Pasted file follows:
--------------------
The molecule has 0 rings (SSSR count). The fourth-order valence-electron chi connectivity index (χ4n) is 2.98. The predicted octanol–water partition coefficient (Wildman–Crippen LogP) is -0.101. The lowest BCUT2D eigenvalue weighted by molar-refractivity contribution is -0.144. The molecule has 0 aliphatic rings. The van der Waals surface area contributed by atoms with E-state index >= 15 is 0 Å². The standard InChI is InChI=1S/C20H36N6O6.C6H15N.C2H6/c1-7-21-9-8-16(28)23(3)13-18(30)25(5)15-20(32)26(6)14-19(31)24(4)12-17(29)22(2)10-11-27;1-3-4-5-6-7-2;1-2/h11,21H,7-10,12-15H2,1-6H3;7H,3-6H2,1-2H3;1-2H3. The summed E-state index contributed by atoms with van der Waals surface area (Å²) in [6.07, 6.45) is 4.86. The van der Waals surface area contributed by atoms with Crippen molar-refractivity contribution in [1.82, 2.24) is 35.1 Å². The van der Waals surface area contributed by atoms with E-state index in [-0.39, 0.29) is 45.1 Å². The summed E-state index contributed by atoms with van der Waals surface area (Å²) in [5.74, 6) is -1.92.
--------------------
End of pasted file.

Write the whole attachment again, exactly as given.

The molecule has 0 rings (SSSR count). The fourth-order valence-electron chi connectivity index (χ4n) is 2.98. The predicted octanol–water partition coefficient (Wildman–Crippen LogP) is -0.101. The lowest BCUT2D eigenvalue weighted by molar-refractivity contribution is -0.144. The molecule has 0 aliphatic rings. The van der Waals surface area contributed by atoms with E-state index >= 15 is 0 Å². The standard InChI is InChI=1S/C20H36N6O6.C6H15N.C2H6/c1-7-21-9-8-16(28)23(3)13-18(30)25(5)15-20(32)26(6)14-19(31)24(4)12-17(29)22(2)10-11-27;1-3-4-5-6-7-2;1-2/h11,21H,7-10,12-15H2,1-6H3;7H,3-6H2,1-2H3;1-2H3. The summed E-state index contributed by atoms with van der Waals surface area (Å²) in [6.07, 6.45) is 4.86. The van der Waals surface area contributed by atoms with Crippen molar-refractivity contribution in [1.82, 2.24) is 35.1 Å². The van der Waals surface area contributed by atoms with E-state index in [-0.39, 0.29) is 45.1 Å². The summed E-state index contributed by atoms with van der Waals surface area (Å²) in [5.74, 6) is -1.92.